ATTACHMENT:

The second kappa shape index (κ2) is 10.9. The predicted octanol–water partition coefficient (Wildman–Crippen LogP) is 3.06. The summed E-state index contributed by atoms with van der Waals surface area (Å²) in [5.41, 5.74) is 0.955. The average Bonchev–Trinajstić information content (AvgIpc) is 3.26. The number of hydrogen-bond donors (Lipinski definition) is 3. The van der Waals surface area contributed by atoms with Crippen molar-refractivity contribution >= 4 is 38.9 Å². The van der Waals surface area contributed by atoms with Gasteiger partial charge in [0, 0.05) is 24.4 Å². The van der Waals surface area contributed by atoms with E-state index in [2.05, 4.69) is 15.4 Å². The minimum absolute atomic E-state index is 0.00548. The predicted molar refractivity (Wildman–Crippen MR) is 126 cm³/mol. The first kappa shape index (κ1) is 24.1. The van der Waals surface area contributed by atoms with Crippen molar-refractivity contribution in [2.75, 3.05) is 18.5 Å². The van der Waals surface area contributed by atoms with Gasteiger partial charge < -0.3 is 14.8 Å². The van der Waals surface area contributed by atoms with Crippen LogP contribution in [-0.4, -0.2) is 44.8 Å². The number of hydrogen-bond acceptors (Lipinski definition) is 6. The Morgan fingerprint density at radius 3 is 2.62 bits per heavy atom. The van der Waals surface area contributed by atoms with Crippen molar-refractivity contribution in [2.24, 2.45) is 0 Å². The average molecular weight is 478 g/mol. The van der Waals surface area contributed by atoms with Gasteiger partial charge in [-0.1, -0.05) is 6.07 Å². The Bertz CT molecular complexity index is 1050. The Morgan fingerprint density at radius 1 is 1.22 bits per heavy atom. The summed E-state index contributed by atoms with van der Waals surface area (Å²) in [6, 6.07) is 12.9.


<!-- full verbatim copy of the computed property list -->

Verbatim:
The second kappa shape index (κ2) is 10.9. The predicted octanol–water partition coefficient (Wildman–Crippen LogP) is 3.06. The summed E-state index contributed by atoms with van der Waals surface area (Å²) in [5.41, 5.74) is 0.955. The average Bonchev–Trinajstić information content (AvgIpc) is 3.26. The number of hydrogen-bond donors (Lipinski definition) is 3. The van der Waals surface area contributed by atoms with Crippen molar-refractivity contribution >= 4 is 38.9 Å². The van der Waals surface area contributed by atoms with Gasteiger partial charge in [0, 0.05) is 24.4 Å². The van der Waals surface area contributed by atoms with E-state index in [2.05, 4.69) is 15.4 Å². The minimum absolute atomic E-state index is 0.00548. The predicted molar refractivity (Wildman–Crippen MR) is 126 cm³/mol. The first kappa shape index (κ1) is 24.1. The van der Waals surface area contributed by atoms with Crippen molar-refractivity contribution in [2.75, 3.05) is 18.5 Å². The van der Waals surface area contributed by atoms with Gasteiger partial charge < -0.3 is 14.8 Å². The van der Waals surface area contributed by atoms with Crippen LogP contribution in [-0.4, -0.2) is 44.8 Å². The number of hydrogen-bond acceptors (Lipinski definition) is 6. The Morgan fingerprint density at radius 3 is 2.62 bits per heavy atom. The van der Waals surface area contributed by atoms with Crippen molar-refractivity contribution in [2.24, 2.45) is 0 Å². The average molecular weight is 478 g/mol. The van der Waals surface area contributed by atoms with Gasteiger partial charge in [-0.1, -0.05) is 6.07 Å². The Bertz CT molecular complexity index is 1050. The Morgan fingerprint density at radius 1 is 1.22 bits per heavy atom. The summed E-state index contributed by atoms with van der Waals surface area (Å²) in [6, 6.07) is 12.9.